Friday, June 9, 2023

Rescuing orphan drugs

Rare diseases affect many millions of people; by one count Europe alone has 30 million such patients with more than 6000 conditions. So, developing the so called orphan drugs for these diseases really matters. The problem is that no one really knows if they are better than existing treatments, because the evidence requirements for regulatory approval are low, and many studies rely on unproved surrogate endpoints (among other reasons). Despite this, orphan drugs are usually highly expensive, and doctors are likely to be drawn to the newer drug without realising that its benefits are uncertain.

Philip Kranz and colleagues argue that drug regulators should not automatically assume orphan drugs are clinically “superior” for patients, in the absence of robust evidence of their clinical benefits (doi:10.1136/bmj-2022-072796).1 The US offers new evidence that not all drugs benefiting from orphan status are actually for rare diseases (doi:10.1136/bmj-2022-073242).2 A study looking at FDA approved cancer treatments over the past 20 years found that most approvals for cancer indications were designated as orphans. These included common cancer indications, not just those that were rare or ultra-rare. “Are we still getting what we thought we were paying for?” asks Joseph Ross (doi:10.1136/bmj.p928).3

Evidence matters and can take many decades of endeavour to gather, as is the case for a new vaccine to prevent respiratory syncytial virus bronchiolitis in infants (doi:10.1136/bmj.p1023).4 The RSV virus kills very young children, mostly in low to middle income countries, and a pandemic related surge in incidence resulted in many hospital admissions. The vaccine’s deployment is part of a wider campaign against RSV, including maternal vaccination during pregnancy, although experts are urging a slower pace on such a vaccine currently being fast tracked in the US (doi:10.1136/bmj.p1021).5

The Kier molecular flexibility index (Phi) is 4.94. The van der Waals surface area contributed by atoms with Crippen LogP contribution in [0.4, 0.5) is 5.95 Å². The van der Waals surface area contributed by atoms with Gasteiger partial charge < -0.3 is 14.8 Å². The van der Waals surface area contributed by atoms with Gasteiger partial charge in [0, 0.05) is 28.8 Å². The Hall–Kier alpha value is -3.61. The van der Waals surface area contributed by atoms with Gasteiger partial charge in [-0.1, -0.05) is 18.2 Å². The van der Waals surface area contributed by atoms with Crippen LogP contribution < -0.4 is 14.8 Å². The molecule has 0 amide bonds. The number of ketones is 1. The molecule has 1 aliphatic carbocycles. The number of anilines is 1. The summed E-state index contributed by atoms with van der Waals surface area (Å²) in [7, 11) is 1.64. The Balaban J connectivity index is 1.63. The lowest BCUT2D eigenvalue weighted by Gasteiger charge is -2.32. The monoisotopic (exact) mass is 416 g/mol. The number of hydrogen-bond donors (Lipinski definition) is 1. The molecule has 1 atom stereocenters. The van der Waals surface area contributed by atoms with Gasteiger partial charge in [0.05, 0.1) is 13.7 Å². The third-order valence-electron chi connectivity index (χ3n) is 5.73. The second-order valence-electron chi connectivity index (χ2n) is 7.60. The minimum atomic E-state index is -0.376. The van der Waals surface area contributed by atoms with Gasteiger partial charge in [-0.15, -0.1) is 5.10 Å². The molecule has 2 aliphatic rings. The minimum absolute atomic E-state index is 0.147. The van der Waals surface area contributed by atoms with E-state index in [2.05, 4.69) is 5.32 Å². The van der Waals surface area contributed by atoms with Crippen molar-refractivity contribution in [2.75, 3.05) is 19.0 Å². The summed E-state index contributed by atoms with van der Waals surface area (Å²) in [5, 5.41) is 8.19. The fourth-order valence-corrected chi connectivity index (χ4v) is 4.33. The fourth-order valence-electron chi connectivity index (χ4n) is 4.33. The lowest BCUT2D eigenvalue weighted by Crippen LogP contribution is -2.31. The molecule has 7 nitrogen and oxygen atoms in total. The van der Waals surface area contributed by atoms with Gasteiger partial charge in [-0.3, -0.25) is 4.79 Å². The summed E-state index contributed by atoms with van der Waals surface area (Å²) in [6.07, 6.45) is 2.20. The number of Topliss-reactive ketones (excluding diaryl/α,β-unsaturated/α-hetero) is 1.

SARS-CoV-2 treatments were, of course, developed at warp speed. Looking to the future of covid treatments, the focus is not so much on the “new” as on continuing current research to improve access to drugs we already know work (doi:10.1136/bmj.p872).6 This is not to rule out the need for new drugs, especially antivirals. For patients with long covid, in particular, substantially more progress is needed. In the meantime, helping patients back to work is key (doi:10.1136/bmj.p800).7 S Thompson identifies health service colleagues who could return if supported with adaptations and flexibility, “but they are denied them.”

As the World Health Organization officially declares an end to covid as a global health emergency (doi:10.1136/bmj.p1041),8 one sign that covid is abating is that the post-covid wave of violence in UK primary care is beginning to recede (doi:10.1136/bmj.p995).9 But a legacy of this scarring time is a phalanx of protective measures such as panic buttons, screens, and CCTV in GP surgeries. Some doctors lament this shift, while others think a zero tolerance approach to violence against staff is the only response. Sadly, these conditions may feed into UK GPs’ rock bottom satisfaction with their job (doi:10.1136/bmj.p966).10 If Rishi Sunak’s bid to ease pressure on GPs fails to land this week, a rescue plan will be desperately needed (doi:10.1136/bmj.p1046).11

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